Then he woke up one morning wanting to reboot his life's work for his class and, undeterred by the fact the original targeted processor did not exist anymore, settled to write his own computer architecture on a Xilinx Spartan.
He then successfully ported the Oberon system and compiler to this architecture to demonstrate to his students.
I am aware of Oberon and Modula, but had never got a chance to touch them. And that's much more of his work than Pascal.
But it's so niche and windows-centered as to be almost useless. And the community is microscopic.
This is a good overview:
Oberon, a tiny text-oriented OS, evolved into A2, a graphical OS with a zooming UI called Bluebottle. There's some info about A2/Bluebottle here:
Here is the OS on GitHub:
There are bare-metal versions for x86 -- I am running it on a Thinkpad X200 as well as under VirtualBox -- and also versions that run hosted on Windows, 32-bit and 64-bit Linux and Mac OS X.
Also wort mentioning that Active Oberon has the language features that Oberon lacked for manual memory management in unsafe code and co-routines in the form of active objects, hence its name.
Paco (Active Oberon's compiler) is probably one of the first compilers with parallel phases.
A PDF is here: https://pdfs.semanticscholar.org/d48b/ecdaf5c3d962e2778f804e...
This is essential reading to understand its relevance in computer science.
Oberon is 2 things. It is a language and an OS, or even a family of OSes.
Oberon the language has several versions and works on Linux on x86, x86-64, ARM and other platforms, as well as Windows, BSD, Mac OS X, etc.
Oberon the OS runs on x86 and RISC5 among others. I am considering attempting an ARM port for Raspberry Pi.
So no, it is not at all Windows-centric. One commercial compiler is, but not the language.
It is niche but the community seems quite active.
Former Oberon researchers now work on GraalVM, Go.
The Austrian university which collaborates with Oracle Labs on Graal, used to do Oberon research before switching to Java with Sun Labs.
Java and .NET kind of killed it.
Modula-2 being Oberon's predecessor.
>"It is indeed a healthy design paradigm to stick to synchronous circuits in general, if possible. Then, quite obviously, all elements of a circuit operate concurrently, literally at the same time. Every variable and register is defined by one and only one expression combinational circuit). Multiple assignments do not make sense."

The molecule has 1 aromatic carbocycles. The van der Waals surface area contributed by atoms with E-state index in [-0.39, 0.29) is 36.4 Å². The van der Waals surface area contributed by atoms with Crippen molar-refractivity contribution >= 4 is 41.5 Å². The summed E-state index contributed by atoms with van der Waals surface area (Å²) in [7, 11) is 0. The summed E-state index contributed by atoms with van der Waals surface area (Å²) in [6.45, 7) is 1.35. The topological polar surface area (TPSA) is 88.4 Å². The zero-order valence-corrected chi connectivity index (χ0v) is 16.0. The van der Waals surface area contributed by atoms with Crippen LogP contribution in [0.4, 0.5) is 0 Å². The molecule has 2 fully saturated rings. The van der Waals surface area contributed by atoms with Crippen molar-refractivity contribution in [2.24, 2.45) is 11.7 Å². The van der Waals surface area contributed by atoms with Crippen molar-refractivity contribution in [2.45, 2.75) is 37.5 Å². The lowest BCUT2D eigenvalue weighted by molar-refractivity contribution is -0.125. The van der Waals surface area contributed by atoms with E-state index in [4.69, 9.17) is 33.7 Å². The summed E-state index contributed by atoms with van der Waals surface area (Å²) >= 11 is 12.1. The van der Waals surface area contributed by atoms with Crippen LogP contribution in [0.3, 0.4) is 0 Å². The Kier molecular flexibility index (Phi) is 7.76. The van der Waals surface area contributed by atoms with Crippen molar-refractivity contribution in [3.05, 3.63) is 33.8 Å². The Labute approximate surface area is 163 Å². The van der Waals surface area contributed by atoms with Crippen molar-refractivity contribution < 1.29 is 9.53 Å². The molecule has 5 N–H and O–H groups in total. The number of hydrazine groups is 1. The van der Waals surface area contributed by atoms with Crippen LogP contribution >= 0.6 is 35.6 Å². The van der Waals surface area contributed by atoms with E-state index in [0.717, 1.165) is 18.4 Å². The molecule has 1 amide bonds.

I am not quite grokking this and hope someone can explain this to me.
He starts by extolling the merits of sequential logic circuits but then goes on to say that every variable and register need only be a combinatorial circuits. Since these are the two fundamental circuit types, does this point not contradict the earlier one? What am I missing?
Sounds like the author is advocating for designs that do not have derived clocks or gated clocks or multiple clock domains -- all tricky things that designers occasionally do with great care. Clock your flip-flops with the master clock and avoid transparent latches and your design will approach the mathematical ideal that he describes when comparing a circuit to a software program.
I'd guess his Lola HDL restricts you from doing some of these things, where Verilog is more YOLO depending on the vendor and warnings that are enabled.
Looking at it again, I'm reading Wirth's statement as pretty much a bog-standard endorsement of synchronous circuit design.
/ \ | Q|
| COMB |---|D |
\ / |>CLK |
It sounds like he's doing a very (terse) RTL style. This makes it very clear what your synthesizer will do with it - he isn't trying to be clever on the RTL front.
We should email him and ask!
Also thanks for the ascii diagram.
In re-reading that passage this all makes good sense now.
This is not RISCV.
I don't share the joy of others for Plan 9, because for me Inferno is the actual end of the road, Plan 9's architecture with a sane userspace.
Papers and books read cover to cover during business travels.